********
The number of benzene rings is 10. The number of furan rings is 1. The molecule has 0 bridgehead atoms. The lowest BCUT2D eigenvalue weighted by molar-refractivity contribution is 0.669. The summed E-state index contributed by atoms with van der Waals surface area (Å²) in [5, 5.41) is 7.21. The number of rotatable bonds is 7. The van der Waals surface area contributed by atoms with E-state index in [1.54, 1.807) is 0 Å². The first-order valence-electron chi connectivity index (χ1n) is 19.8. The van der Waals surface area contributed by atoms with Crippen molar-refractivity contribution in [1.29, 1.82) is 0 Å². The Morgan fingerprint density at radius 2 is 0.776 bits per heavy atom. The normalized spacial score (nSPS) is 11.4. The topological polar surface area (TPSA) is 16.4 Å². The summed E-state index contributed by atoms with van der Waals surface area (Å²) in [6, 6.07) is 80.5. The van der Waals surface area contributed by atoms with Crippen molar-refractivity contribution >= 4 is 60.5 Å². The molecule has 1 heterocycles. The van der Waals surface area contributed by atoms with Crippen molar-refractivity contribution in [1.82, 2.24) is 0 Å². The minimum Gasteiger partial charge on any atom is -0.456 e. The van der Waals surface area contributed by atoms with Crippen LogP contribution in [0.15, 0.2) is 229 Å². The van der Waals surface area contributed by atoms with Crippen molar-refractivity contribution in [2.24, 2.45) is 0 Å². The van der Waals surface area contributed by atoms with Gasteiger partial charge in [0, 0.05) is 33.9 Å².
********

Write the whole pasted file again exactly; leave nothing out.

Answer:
The number of benzene rings is 10. The number of furan rings is 1. The molecule has 0 bridgehead atoms. The lowest BCUT2D eigenvalue weighted by molar-refractivity contribution is 0.669. The summed E-state index contributed by atoms with van der Waals surface area (Å²) in [5, 5.41) is 7.21. The number of rotatable bonds is 7. The van der Waals surface area contributed by atoms with E-state index in [1.54, 1.807) is 0 Å². The first-order valence-electron chi connectivity index (χ1n) is 19.8. The van der Waals surface area contributed by atoms with Crippen molar-refractivity contribution in [1.29, 1.82) is 0 Å². The Morgan fingerprint density at radius 2 is 0.776 bits per heavy atom. The normalized spacial score (nSPS) is 11.4. The topological polar surface area (TPSA) is 16.4 Å². The summed E-state index contributed by atoms with van der Waals surface area (Å²) in [6, 6.07) is 80.5. The van der Waals surface area contributed by atoms with Crippen molar-refractivity contribution >= 4 is 60.5 Å². The molecule has 1 heterocycles. The van der Waals surface area contributed by atoms with Crippen molar-refractivity contribution in [1.82, 2.24) is 0 Å². The minimum Gasteiger partial charge on any atom is -0.456 e. The van der Waals surface area contributed by atoms with Crippen LogP contribution in [0.15, 0.2) is 229 Å². The van der Waals surface area contributed by atoms with Crippen molar-refractivity contribution in [2.24, 2.45) is 0 Å². The van der Waals surface area contributed by atoms with Gasteiger partial charge in [0, 0.05) is 33.9 Å².